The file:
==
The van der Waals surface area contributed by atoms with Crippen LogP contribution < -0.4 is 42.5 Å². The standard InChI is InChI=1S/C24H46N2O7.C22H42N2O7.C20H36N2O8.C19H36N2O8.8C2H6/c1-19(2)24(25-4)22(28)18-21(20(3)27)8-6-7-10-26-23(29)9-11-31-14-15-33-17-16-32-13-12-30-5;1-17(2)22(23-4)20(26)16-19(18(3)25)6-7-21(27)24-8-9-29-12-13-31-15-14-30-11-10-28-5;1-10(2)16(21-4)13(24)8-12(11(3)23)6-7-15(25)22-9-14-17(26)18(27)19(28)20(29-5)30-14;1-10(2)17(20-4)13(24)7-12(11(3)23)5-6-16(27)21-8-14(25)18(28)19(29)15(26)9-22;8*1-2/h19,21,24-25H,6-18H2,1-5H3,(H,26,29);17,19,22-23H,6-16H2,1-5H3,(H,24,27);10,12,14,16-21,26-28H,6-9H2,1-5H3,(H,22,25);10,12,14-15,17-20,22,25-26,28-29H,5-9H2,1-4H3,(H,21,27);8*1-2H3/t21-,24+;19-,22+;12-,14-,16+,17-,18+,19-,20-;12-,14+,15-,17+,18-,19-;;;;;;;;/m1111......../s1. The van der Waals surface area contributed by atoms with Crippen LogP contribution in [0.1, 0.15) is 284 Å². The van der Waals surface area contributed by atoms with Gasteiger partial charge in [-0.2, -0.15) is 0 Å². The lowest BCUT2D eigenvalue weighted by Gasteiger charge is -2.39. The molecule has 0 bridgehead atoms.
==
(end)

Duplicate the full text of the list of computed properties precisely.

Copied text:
The van der Waals surface area contributed by atoms with Crippen LogP contribution < -0.4 is 42.5 Å². The standard InChI is InChI=1S/C24H46N2O7.C22H42N2O7.C20H36N2O8.C19H36N2O8.8C2H6/c1-19(2)24(25-4)22(28)18-21(20(3)27)8-6-7-10-26-23(29)9-11-31-14-15-33-17-16-32-13-12-30-5;1-17(2)22(23-4)20(26)16-19(18(3)25)6-7-21(27)24-8-9-29-12-13-31-15-14-30-11-10-28-5;1-10(2)16(21-4)13(24)8-12(11(3)23)6-7-15(25)22-9-14-17(26)18(27)19(28)20(29-5)30-14;1-10(2)17(20-4)13(24)7-12(11(3)23)5-6-16(27)21-8-14(25)18(28)19(29)15(26)9-22;8*1-2/h19,21,24-25H,6-18H2,1-5H3,(H,26,29);17,19,22-23H,6-16H2,1-5H3,(H,24,27);10,12,14,16-21,26-28H,6-9H2,1-5H3,(H,22,25);10,12,14-15,17-20,22,25-26,28-29H,5-9H2,1-4H3,(H,21,27);8*1-2H3/t21-,24+;19-,22+;12-,14-,16+,17-,18+,19-,20-;12-,14+,15-,17+,18-,19-;;;;;;;;/m1111......../s1. The van der Waals surface area contributed by atoms with Crippen LogP contribution in [0.1, 0.15) is 284 Å². The van der Waals surface area contributed by atoms with Gasteiger partial charge in [-0.2, -0.15) is 0 Å². The lowest BCUT2D eigenvalue weighted by Gasteiger charge is -2.39. The molecule has 0 bridgehead atoms.